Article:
I have read or heard laments from people who are upset about current affairs in the USA. Very often they will ask 'What would the Founding Fathers think?' Or, it may take this form, 'What would the Founding Fathers say?'
Usually, this complaint takes place at town hall meetings around the nation. We are supposed to believe, upon hearing this question, that the Founding Fathers would be very displeased if they 'could see what's going on in this country today'.
Maybe, maybe not.
We tend to forget that there were differences between those great men. Some of them desired a strong central government; others did not. Some of them desired a central bank; others did not. Some of them believed that the people (the masses) should not have too much say; others believed they should.
We know they would be surprised to see that women and non-landowners can vote; that slavery is ended; that senators are elected by the people and not appointed by state legislatures; that there is an income tax.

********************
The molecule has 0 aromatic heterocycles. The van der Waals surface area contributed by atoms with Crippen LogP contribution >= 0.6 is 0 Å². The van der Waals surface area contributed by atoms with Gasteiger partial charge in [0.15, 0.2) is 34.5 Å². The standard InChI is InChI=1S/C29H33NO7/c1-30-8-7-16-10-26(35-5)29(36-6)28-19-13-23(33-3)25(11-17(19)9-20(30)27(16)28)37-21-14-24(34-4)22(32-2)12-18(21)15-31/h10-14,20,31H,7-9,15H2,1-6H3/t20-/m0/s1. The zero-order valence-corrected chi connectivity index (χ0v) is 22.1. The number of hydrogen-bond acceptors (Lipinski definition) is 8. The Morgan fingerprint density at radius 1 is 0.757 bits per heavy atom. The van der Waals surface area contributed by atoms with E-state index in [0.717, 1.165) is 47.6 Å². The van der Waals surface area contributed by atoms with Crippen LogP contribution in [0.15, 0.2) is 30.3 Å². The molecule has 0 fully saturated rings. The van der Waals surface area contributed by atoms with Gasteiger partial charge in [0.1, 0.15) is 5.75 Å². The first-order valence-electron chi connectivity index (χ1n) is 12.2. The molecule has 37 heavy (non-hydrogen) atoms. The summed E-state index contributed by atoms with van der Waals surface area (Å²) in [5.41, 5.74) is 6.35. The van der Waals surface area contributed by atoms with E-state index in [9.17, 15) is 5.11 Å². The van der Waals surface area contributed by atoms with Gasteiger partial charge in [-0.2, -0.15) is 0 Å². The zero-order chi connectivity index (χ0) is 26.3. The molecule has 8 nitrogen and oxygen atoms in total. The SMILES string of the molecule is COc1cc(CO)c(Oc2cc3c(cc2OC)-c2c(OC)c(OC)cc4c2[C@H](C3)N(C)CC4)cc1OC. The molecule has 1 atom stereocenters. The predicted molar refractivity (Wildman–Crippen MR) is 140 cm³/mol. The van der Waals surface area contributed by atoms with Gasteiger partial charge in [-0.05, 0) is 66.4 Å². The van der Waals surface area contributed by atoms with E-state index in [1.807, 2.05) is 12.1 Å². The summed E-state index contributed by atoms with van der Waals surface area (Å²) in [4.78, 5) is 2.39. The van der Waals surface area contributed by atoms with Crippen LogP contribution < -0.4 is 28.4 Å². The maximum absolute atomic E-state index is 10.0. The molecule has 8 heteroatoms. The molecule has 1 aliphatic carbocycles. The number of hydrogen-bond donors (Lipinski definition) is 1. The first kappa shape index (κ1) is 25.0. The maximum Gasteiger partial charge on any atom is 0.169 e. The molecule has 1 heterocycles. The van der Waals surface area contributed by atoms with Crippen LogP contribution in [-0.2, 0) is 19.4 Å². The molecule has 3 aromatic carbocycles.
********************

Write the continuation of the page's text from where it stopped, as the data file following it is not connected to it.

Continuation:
They would be shocked (I believe) to see that states use lotteries to acquire revenue; that there is a CIA; that we have military forces in combat around the world.
The would be saddened to learn (I hope) that we fought a civil war that killed more Americans than any other war we have fought.
Since there were only two hospitals when the nation began, I have no idea what they would think of a comcept called health care reform, or MRI's, or laser surgery, or dental implants, or DNA analysis, or nuclear weapons, or space travel, or television, or cell phones or computers.
Or GATT, or the UN, or the World Bank, or NATO.
Or globalization, or air, water & ground pollution, or AIDS, or abortion, or test tube babies, or cloning.
This list could go on and on. The point is that too much has changed for people to hope and believe that all we need to do is return to 1776.
I believe the Founding Fathers would be as perplexed and troubled as we are. There was, however, a sanity and dignity about their thinking that we could emulate in our town hall meetings.
Ready for Their Close-Up: 1925
1 hour ago